Patient Mark Tose

Leukemia patient Mark Tose, 61, has remained cancer-free for almost two-and-a-half years since his blood stem cell transplant; his sustained remission may be due to his participation in a Fred Hutch clinical trial using modified immune cells designed to recognize and destroy any residual cancer.

Fred Hutch file

A long-lived therapy

When Tose joined the clinical trial nearly two years ago, Greenberg and his team had high hopes for their engineered T cells, but they didn’t know exactly how effective they would be in people. Tose was initially told he might get two infusions spaced two weeks to a month apart.

But Tose never got the second infusion. His newly engineered T cells didn’t wane. Instead of dying off as the researchers had anticipated, they lived on and appear to be continuing to fight against his cancer. He so far hasn’t needed a booster dose.

“We’re excited that we’re detecting anti-WT1 cells months or in some cases more than a year after we infuse them into patients,” said Egan, who noted that continued presence of these engineered cells would be “an important component of a system that can respond to — and possibly someday cure — leukemia.”

Less toxicity a ‘breath of fresh air’

“Chemotherapy is godawful, barbaric torture,” said Tose, who underwent six rounds of a toxic drug regimen that wiped away his immune system, temporarily gave him a painful, boil-like skin condition and caused his airway to swell so much he needed to be intubated to breathe.

“It’s poison. They try to take you to the brink over and over to eliminate your cancer,” said Tose. When he received the infusion of modified immune cells, “I was supposed to get some flu-like symptoms, but I didn’t notice anything.”

Tose’s T-cell infusion was simple enough — he stayed overnight for observation and went home the next day. He never experienced the flu-like symptoms his doctors warned him about. Compared to the months he spent in the hospital enduring rounds of chemotherapy, “it was a breath of fresh air,” he said.

“The cells were remarkably well-tolerated,” Egan said. Some patients did exhibit flu-like symptoms, such as fever or chills, which were easily managed without need for hospitalization, he said.

“We also did not see what we call ‘on-target toxicity,’ or toxicity from anti-WT1 T cells in tissues that have a physiological level of WT1,” Egan said. Nor did they see higher levels of graft-vs.-host disease than they would have expected from donated blood stem cells.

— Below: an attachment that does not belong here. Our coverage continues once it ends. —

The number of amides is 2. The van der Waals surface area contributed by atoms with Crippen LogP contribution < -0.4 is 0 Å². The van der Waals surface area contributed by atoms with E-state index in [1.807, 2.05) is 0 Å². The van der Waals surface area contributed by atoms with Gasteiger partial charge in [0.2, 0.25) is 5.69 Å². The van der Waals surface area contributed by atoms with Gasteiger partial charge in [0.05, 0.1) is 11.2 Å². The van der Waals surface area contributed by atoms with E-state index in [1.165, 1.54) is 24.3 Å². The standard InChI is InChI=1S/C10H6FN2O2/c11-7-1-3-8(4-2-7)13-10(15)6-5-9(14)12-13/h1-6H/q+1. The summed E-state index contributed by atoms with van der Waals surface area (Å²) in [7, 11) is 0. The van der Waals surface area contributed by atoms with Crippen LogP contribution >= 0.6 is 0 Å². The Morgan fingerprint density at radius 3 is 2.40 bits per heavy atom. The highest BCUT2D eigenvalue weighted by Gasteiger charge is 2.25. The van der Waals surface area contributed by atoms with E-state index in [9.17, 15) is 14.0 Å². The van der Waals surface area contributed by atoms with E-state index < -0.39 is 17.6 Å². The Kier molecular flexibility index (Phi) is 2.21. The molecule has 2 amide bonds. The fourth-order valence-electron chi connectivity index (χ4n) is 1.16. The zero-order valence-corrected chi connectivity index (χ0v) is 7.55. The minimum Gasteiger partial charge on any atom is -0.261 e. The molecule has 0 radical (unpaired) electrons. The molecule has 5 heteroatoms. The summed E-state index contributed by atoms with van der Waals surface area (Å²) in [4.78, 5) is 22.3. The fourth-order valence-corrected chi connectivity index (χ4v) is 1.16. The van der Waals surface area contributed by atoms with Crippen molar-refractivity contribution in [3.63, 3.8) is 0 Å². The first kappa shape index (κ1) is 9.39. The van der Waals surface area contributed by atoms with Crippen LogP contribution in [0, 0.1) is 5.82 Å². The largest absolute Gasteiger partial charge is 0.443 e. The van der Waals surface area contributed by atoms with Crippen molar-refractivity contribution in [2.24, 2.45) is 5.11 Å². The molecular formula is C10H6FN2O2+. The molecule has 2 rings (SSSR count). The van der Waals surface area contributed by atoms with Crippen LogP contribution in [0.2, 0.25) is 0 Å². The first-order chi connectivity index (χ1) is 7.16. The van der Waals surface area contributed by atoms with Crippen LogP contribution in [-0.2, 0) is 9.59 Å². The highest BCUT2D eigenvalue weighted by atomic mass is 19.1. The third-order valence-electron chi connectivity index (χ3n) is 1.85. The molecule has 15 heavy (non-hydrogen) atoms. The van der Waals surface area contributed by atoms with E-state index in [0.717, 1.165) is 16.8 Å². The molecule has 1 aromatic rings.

Looking to the future

One of the potential strengths of this type of engineered T cell lies in the possible range of targets that T cells can recognize, said Egan. Because cells chew up all their proteins to hang on HLA molecules for observation, a T-cell’s target could be nearly any protein that distinguishes a tumor cell from a healthy one. Strategies that use synthetic molecules to modify T cells are only able to target molecules in their full forms, attached to the surfaces of cancer cells.

However, the variety of HLA types among people means that new TCRs must be discovered in order to provide this treatment to patients who don’t have the HLA-A*201 tissue type. Greenberg and his laboratory team are hard at work building up this library of TCRs. They estimate about nine will enable them to provide engineered T cells to nearly every patient whose tumor expresses WT1.

In addition, they’d like to see how these engineered T cells fare in place of a transplant. Usually, patients with high-risk AML and MDS are given chemotherapy to drive their cancers into remission, then undergo a transplant to eradicate the last tumor cells, Egan said. The researchers hope that engineered T cells could replace this grueling regimen for some patients, including those who cannot find a stem cell donor. The plan for this trial is currently under review.

Greenberg and colleagues are also extending their results to other cancer types, including solid tumors. Fred Hutch collaborator Dr. Sylvia Lee is leading an early-phase trial testing the anti-WT1-engineered T cells against mesothelioma, which recently enrolled three patients. Trials for ovarian cancer and pancreatic cancer are also in the works. In these trials, patients will be treated with engineered T cells that target WT1 or T cells engineered with a different TCR that directs them toward tumor cells that express another molecule called mesothelin.

Going on two years after treatment, Tose rarely thinks about his revamped T cells. His clinic visits focus on keeping the graft-vs.-host disease from his transplant in check, and making sure other transplant-related complications don’t rear their heads.

“If you told me this could reduce or eliminate the need for chemotherapy, I’d start crying right now,” he said.

Dr. Sabrina Richards, a staff writer at Fred Hutchinson Cancer Research Center, has written about scientific research and the environment for The Scientist and OnEarth Magazine. She has a Ph.D. in immunology from the University of Washington, an M.A. in journalism and an advanced certificate from the Science, Health and Environmental Reporting Program at New York University. Reach her at srichar2@fredhutch.org.